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Ricardo Canavati Tafich

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Jan 6, 2022

Jesús Ricardo Canavati Tafich (born 8 October 1943 in Monterrey, Nuevo León)[1] is a Mexican politician affiliated with the Institutional Revolutionary Party (PRI). He currently serves in the Chamber of Deputies of the Mexican Congress as an Ecologist Green Party of Mexicoproportional representation deputy.

Mexican politician
In this Spanish name, the first or paternal surname is Canavati and the second or maternal family name is Tafich.
Jesús Ricardo Canavati Tafich
Municipal president of Monterrey
In office
31 October 2003  3 April 2006
Preceded by Felipe de Jesús Cantú
Succeeded by Edgar Olaiz Ortiz
Senator for Nuevo León
In office
1 September 2000  18 March 2003
Preceded by Mauricio Fernández Garza
Succeeded by Rubén Zarazúa Rocha
In office
1 September 1988  31 October 1991
Preceded by Raúl Salinas Lozano
Succeeded by María Elena Chapa Hernández
Member of the Chamber of Deputies
for Nuevo León′s 3rd district
In office
1 September 1985  31 August 1988
Preceded by Carlota Vargas Garza
Succeeded by Felipe Onofre Zambrano Paéz
Personal details
Born (1943-10-08) 8 October 1943 (age 78)
Monterrey
Nationality Mexican
Political party  PRI
PVEM
Occupation Politician

. . . Ricardo Canavati Tafich . . .

Canavati’s political career started in the late 1960s in the Mexico City Metro, where he was an administrative assistant, deputy director general, and comptroller. He then transferred to the Department of the Federal District, where he spent a year as the coordinator of the Directorate of Information and Statistical Analysis.[1]

In 1973, his political career moved to his hometown of Monterrey. He was the town’s general comptroller; a year later, he became the director general of the Trust for the Metropolitan Fund of Monterrey (FOMERREY).[1] He served as mayor of San Nicolás de los Garza (19791982), and after a brief stint in the PRI’s teaching arm in Nuevo León, he occupied a seat in the Chamber of Deputies for the LIII Legislature of the Mexican Congress, which convened from 1985 to 1988.[1] He was a senator in the LIV Legislature from 1988 to 1991, during which time he briefly served as the president of a PRI commission on financing and asset management.[1]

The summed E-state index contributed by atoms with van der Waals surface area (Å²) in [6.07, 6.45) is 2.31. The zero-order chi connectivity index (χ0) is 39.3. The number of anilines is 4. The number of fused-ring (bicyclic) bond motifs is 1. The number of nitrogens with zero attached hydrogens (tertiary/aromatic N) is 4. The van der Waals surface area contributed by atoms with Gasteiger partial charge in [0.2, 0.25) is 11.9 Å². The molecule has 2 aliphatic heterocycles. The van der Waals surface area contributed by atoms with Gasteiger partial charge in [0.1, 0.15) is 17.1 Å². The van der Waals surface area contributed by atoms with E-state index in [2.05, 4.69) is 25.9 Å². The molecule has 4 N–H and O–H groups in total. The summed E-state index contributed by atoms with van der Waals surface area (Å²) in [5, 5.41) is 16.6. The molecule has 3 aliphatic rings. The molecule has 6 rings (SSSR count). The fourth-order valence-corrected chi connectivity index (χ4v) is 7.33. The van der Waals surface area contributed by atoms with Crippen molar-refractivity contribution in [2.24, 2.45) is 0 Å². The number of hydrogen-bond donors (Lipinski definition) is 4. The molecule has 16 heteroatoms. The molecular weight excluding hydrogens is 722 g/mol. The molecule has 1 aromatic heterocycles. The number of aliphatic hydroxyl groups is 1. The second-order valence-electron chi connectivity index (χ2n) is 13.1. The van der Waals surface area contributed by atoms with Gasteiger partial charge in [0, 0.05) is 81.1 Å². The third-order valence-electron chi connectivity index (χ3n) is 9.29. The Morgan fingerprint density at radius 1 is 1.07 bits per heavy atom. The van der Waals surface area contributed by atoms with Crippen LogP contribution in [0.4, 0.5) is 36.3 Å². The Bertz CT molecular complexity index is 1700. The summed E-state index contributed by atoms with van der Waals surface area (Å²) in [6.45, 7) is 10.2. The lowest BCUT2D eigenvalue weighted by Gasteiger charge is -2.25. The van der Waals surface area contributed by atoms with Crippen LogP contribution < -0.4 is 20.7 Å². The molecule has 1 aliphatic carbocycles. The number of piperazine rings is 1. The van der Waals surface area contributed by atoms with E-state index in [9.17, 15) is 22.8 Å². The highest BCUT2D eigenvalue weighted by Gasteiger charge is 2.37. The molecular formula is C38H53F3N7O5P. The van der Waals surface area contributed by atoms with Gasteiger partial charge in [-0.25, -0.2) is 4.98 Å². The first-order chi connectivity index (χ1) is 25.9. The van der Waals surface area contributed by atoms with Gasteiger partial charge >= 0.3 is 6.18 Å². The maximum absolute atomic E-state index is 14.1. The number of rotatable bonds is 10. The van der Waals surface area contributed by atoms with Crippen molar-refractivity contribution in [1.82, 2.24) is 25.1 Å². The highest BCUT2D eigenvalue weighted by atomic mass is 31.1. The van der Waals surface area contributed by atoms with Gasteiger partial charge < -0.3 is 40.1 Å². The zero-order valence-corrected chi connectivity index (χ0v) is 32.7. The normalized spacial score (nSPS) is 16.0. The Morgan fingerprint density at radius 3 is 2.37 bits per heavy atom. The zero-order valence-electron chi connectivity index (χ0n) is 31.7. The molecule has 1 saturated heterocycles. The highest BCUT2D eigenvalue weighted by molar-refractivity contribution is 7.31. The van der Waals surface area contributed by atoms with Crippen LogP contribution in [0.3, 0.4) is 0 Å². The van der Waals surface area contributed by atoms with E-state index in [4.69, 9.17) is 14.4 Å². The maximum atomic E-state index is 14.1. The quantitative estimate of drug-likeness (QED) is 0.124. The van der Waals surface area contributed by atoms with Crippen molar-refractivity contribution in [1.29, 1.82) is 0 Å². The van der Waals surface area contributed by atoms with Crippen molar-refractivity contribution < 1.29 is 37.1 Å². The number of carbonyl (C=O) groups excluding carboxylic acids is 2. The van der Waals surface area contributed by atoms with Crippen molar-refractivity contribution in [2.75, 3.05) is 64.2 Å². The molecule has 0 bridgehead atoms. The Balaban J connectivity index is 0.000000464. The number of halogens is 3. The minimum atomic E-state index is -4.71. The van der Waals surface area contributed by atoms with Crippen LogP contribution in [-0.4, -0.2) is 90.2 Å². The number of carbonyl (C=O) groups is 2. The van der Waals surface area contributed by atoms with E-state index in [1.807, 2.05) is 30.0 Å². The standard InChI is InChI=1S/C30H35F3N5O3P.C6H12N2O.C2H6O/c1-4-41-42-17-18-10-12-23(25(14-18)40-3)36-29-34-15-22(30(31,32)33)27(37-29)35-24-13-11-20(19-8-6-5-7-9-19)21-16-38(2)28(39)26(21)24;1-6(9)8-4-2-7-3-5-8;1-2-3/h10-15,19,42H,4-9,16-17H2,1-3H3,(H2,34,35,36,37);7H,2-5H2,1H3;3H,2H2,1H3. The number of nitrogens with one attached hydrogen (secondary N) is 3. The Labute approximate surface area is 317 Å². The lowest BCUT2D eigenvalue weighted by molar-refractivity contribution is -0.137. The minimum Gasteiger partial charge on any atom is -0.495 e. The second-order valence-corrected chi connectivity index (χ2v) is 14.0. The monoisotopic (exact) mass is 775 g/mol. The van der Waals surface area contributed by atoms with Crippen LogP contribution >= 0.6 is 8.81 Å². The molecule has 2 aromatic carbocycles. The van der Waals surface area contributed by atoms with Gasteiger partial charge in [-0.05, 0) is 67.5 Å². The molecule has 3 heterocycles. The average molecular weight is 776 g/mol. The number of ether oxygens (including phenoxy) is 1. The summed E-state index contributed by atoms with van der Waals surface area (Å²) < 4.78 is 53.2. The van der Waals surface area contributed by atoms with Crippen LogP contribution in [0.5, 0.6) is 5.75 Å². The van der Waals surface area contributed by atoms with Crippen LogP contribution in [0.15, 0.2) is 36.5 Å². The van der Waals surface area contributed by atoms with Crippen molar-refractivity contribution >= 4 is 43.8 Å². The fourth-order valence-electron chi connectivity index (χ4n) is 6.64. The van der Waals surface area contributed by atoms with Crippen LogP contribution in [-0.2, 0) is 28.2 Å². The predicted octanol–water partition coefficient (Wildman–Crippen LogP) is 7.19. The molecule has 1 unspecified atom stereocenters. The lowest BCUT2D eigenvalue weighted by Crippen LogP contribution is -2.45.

During the early and mid-1990s, he served in various public service positions, including in the Secretariat of Urban Development and Ecology and then within the Secretariat of Social Development.[1] In 1997, voters sent Canavati back to the Chamber of Deputies for the LVII Legislature. He was the vice coordinator of the PRI parliamentary group and its primary spokesman. Additionally, he sat on commissions dealing with Urban Development and Land Use; Economic Development; Foreign Relations/North America and Foreign Relations/Europe and Africa; Communications and Transportation; and Bicameral for the Canal del Congreso, and was a general coordinator in the National Confederation of Popular Organizations.[1]

In 2000, Canavati was elected to serve in the Senate once more, for the LVIII Legislature.[1] He sat on most of the comparable commissions to those from his previous term in the Chamber of Deputies. During this time, he was the president of the PRI in Nuevo León.[1] He permanently resigned from the Senate effective March 18, 2003, in order to begin his campaign for the municipal presidency of Monterrey. He defeated PAN candidate Francisco Cantú, and in taking the mayorship of the city, he was replaced in the Senate by his alternate, Rubén Zarazúa Rocha.[1]

In 2006, Canavati returned to the Chamber of Deputies for the LX Legislature, this time as a proportional representation deputy from the second electoral region. He served on the Federal District, Culture, and Metropolitan Development Commissions.[1]

Canavati was placed on a proportional representation list again to return to San Lázaro for the LXIII Legislature, this time from the PRI’s electoral ally, the Ecologist Green Party of Mexico (PVEM).[2] He serves on three commissions—Economy, Finances and Public Credit, and Justice—[1] and additionally was the vice president of the Mesa de Decanos, indicating that his previous tenure was the second longest of all of the deputies of the LXIII Legislature.

. . . Ricardo Canavati Tafich . . .

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. . . Ricardo Canavati Tafich . . .